Cellular diversity can hamper cancer treatment. Analysis of tumour cell-division patterns now reveals how such heterogeneity can arise by a hierarchical pattern of stem-cell divisions yielding a mosaic of different cells. See Article p.227
The heterogeneity of the diverse and evolving mosaic of cells that form a tumour can be a major clinical problem because it means that some cells might dodge the effects of treatment. It has been proposed1,2,3 that cancer stem cells (CSCs, also known as cancer-initiating cells), which can be genetically identical to other cells in the tumour, are distinguished by key functional properties, including their capacity to self-renew and to initiate tumours. CSCs exhibit stem-cell-like characteristics and are considered to be responsible for the ability of tumours to spread to other parts of the body and develop resistance to chemotherapy and radiotherapy1,2,3. On page 227, Lan et al.4 provide insight into the role of CSCs in brain tumours, monitoring the division patterns of individual cells to investigate their fate and how cellular heterogeneity can arise.
The selection pressures that a cancer is under, including possible exposure to anti-cancer therapeutics, can drive the evolution of tumour-cell heterogeneity following the Darwinian principle of the survival of the fittest. Moreover, neutral evolution — random genetic changes in a population — can be a source of heterogeneity in the absence of a selective pressure5. Cellular diversity is crucial for cancer because it provides a tumour with the versatility to adapt and survive in a selective environment6.
The origin of tumour-cell heterogeneity resides either in genetic differences between cells or in non-genetic differences, such as epigenetic alterations (which can include several types of change, including those that affect DNA or the proteins that bind DNA) that are related to the maturation state of a cell, known as its differentiation state7. Cells in tumours can accumulate different mutations as the tumour grows, which increases genomic diversity5,8. Also, the differentiation state can lead to a heterogeneous cell population through a process known as hierarchical differentiation, which can occur when a subpopulation of CSCs gives rise to more-specialized descendants that have diverse capacities to proliferate, self-renew and differentiate1,2,3.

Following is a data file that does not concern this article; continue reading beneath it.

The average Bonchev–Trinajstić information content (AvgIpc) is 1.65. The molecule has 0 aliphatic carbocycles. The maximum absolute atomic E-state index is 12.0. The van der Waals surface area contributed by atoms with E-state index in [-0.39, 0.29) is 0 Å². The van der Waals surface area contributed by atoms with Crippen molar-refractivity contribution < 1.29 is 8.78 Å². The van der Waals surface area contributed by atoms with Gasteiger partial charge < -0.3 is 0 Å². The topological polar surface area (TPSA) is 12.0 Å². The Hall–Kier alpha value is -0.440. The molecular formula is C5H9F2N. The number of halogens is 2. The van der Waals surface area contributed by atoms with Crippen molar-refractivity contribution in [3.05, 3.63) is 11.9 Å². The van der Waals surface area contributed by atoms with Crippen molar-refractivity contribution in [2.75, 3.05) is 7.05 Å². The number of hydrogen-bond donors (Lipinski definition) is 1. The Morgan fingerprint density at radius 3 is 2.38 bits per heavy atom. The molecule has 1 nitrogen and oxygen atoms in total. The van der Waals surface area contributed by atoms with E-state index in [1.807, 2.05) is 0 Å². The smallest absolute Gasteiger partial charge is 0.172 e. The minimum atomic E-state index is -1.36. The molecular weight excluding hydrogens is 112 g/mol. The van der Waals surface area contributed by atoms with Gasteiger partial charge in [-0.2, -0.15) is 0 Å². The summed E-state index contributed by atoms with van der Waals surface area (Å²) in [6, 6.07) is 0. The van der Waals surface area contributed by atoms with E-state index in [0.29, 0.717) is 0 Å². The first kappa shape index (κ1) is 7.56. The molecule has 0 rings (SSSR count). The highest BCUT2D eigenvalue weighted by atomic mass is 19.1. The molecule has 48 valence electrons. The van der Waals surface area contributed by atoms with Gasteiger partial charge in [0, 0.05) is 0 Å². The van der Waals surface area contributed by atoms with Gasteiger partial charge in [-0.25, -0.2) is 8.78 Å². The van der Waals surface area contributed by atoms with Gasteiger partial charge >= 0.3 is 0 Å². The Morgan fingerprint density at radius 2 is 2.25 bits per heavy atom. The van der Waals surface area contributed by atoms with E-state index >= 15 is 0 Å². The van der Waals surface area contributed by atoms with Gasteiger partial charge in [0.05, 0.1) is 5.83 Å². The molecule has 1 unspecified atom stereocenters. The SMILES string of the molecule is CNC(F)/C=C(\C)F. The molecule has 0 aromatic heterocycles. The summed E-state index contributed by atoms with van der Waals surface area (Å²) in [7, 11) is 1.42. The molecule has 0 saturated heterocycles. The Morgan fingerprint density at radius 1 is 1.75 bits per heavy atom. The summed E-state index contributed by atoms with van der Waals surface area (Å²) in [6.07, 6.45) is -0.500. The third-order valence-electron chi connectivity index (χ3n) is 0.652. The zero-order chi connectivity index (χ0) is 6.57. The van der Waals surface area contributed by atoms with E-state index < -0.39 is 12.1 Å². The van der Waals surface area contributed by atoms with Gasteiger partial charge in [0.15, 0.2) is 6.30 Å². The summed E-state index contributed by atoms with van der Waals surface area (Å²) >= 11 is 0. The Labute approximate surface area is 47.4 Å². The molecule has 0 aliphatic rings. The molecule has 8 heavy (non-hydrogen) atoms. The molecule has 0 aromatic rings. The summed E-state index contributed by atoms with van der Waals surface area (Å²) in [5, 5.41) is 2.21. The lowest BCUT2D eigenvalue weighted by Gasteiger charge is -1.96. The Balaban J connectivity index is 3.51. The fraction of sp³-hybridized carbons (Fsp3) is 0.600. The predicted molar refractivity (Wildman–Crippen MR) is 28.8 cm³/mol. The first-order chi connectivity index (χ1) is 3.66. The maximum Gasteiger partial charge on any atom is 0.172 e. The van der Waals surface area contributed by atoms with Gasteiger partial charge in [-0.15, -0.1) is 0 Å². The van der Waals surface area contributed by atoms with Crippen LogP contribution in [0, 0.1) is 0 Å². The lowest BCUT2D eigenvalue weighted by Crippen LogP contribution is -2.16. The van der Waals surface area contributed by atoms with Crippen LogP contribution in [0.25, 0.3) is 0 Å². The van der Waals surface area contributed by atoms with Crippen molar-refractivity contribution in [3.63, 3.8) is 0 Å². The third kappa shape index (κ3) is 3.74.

Lan and colleagues decided to study intratumour heterogeneity by labelling cells from patient-derived brain tumours called glioblastoma using a technique known as DNA barcoding. In this approach, a small, unique DNA sequence is introduced into a cell that enables that cell and its descendants — a clonal lineage of cells — to be tracked (Fig. 1). The authors used this approach to monitor the clonal evolution of individual human tumour cells that were transplanted into the brains of immunodeficient mice that do not reject human tissue. The authors used this system in a series of tumour transplantation experiments. By measuring the number and the size of clones after rounds of transplantation, the authors found that the number of cells that are able to initiate glioblastoma tumours was greater than expected.
The researchers showed that clone size was distributed in a broad pattern following a negative binomial mathematical distribution. This indicated that the clonal dynamics were the result of a neutral process within an equipotent population of tumour-initiating cells, rather than dependent on the intrinsic fitness of specific cellular clones. This finding has important implications because it suggests that the genomic diversity within a tumour does not affect the tumour-initiating capacity of cells. The growth of each cancer clone depended more on the CSC hierarchy of cell divisions than on genomic heterogeneity. More studies will be needed to assess whether this phenomenon is a feature of all cancers or whether it depends on the specific genomic heterogeneity of the tumour. For example, tumours with different numbers and complexities of genomic subclones should be tested.